The last eight months has been quite extraordinary for me. Never did I think that I would gain so much from this course and I wasn’t entirely sure I’d be able to keep the momentum up. It’s not just been about photography but also about bringing myself back in to the world of achieving and exploring new possibilities. There was some very intensive support from DSA to get me on my feet but, ultimately, the work is all mine. I have been able to work within the limitations I have and, well, all in all, this has been a great start to long over due further education.
Anyway, through the rigours of the last few months I have pushed my limits, explored new concepts, researched different photographers and their practises. I found assignment 2 and 4 the most challenging, and I have found assignment 3 and 5 the most enjoyable. Now it’s time to pull all of this learning together to produce a piece of work that demonstrates technical and creative skills alongside presentation.
I have considered the assignment brief and noted that it would be best to pick a location/ event that I can return to if needs be. I have decided to try and achieve what has previously been impossible and that is to work with potter Douglas Fitch to produce a complete set of images that describe the environment and process of producing a ceramic pot. I intend to start by photographing a sunrise landscape/ architectural image of the pottery, introduce the characters and then take the viewer through from digging clay to the finished piece.
You can see below that I have mulled over different formats for presentation and I have decided that a ‘clean’ presentation in a blurb book will be the finished article. The book would aim to appeal to those investing in the pottery to provide providence or for educational purposes.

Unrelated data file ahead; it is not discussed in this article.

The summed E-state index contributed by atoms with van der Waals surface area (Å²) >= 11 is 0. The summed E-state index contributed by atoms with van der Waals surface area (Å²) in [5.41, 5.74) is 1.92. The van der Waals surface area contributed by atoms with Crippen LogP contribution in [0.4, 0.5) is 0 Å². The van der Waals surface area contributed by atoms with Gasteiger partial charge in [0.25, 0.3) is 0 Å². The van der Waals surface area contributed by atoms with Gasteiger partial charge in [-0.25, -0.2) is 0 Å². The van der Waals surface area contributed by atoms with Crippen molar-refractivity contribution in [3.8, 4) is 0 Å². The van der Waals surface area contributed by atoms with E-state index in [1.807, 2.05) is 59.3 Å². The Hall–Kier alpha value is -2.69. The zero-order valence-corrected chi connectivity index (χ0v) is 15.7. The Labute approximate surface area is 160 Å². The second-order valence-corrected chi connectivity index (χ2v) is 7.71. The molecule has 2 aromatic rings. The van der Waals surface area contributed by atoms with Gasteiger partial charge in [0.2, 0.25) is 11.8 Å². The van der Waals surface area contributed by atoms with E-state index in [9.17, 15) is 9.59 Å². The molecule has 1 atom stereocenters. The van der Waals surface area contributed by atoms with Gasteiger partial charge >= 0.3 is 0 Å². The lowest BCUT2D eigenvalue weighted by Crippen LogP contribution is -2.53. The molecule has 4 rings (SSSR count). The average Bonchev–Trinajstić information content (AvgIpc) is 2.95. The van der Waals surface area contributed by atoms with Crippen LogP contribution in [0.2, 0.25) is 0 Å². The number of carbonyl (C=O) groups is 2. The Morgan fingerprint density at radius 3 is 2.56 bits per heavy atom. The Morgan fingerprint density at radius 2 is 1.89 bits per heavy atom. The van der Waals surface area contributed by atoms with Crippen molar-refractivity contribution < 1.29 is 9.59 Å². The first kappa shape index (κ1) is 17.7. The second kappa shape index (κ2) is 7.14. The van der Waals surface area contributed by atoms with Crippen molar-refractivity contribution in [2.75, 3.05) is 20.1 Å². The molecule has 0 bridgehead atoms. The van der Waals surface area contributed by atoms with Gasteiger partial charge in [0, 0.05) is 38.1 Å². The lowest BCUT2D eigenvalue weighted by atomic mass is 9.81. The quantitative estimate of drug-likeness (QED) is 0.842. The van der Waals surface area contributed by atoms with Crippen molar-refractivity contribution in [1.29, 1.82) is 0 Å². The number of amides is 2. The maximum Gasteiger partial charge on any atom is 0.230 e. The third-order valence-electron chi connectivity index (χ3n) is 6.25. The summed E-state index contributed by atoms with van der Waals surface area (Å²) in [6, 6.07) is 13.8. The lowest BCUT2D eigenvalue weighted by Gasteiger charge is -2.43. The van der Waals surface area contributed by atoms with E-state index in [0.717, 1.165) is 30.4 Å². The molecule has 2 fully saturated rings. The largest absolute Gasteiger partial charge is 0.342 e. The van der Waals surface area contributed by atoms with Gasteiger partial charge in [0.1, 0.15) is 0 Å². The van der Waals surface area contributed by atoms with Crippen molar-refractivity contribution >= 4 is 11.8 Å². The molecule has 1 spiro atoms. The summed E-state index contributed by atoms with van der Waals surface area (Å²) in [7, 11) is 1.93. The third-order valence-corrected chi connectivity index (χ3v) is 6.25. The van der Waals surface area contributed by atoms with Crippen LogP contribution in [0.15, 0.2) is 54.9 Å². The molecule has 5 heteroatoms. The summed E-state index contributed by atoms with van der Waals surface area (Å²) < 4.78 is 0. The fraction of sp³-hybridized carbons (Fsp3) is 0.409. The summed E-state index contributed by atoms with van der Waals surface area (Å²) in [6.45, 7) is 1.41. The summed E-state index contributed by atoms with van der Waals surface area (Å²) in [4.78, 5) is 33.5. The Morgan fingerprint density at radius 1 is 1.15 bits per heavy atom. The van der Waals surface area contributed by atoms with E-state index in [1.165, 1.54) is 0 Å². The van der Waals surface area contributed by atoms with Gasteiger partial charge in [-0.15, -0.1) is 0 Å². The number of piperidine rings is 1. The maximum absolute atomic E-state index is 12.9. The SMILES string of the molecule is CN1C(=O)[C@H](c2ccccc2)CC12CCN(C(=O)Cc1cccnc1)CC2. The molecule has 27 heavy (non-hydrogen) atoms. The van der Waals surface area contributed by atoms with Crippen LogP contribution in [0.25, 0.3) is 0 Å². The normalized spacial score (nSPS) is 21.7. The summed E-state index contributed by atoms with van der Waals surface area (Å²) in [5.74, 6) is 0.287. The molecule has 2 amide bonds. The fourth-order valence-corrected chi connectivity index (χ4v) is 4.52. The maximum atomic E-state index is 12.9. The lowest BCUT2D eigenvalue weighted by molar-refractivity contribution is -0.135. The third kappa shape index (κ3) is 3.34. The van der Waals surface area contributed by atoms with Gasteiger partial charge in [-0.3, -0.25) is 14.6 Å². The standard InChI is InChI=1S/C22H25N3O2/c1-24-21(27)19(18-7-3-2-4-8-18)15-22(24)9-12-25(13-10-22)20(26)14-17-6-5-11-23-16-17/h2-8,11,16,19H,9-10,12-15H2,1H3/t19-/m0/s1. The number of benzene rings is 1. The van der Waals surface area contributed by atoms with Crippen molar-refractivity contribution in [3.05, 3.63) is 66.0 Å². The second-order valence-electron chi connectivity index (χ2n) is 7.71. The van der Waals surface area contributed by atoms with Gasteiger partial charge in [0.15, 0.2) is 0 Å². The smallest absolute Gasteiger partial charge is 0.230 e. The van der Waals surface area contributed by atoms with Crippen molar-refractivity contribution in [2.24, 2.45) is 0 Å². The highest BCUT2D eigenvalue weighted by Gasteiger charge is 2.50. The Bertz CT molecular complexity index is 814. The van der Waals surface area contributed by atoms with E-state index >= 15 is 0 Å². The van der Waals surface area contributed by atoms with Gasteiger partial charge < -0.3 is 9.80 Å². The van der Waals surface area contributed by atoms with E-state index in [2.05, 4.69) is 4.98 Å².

I have shared with my tutor that the number of images will be many more then the suggested 6 – 12 as I want to keep text to a minimum. I want the photographs to tell the story. This is for two reasons. The first reason is the challenge of not needing to articulate the illustrations. Secondly, not everybody finds reading either easy or satisfying. I recently researched the availability of adult picture books to use in education and there was nothing that I could easily source online. In fact there was only talk of how to integrate children’s picture books into adult education! I am not qualified to say but I have a feeling that adults with brain injuries or attention deficit (for whatever reason) could be missing out on quality narrative in picture form. Perhaps this is somewhere for my research to go in the future. I know that in the depths of my post injury recovery I wasn’t able to read for years but my imagination was captured and attention held briefly by quality journals sat in seemingly endless hospital waiting rooms. It’s probably that inspiration that brings me to find myself here today. Also there is the ‘coffee table industry’ to be fulfilled too.
I have noticed that any talent in photography I have is when I am responding to evolving events and not so much in ‘making’ photographs. Possibly the only exception is landscape photography but I will always strive to make the best of that even. For certain I am feeling my heart sink when I am asked to be creative with rain drops and such exercises….conversely my heart leaps when some sort of narrative or land/ city scape is involved.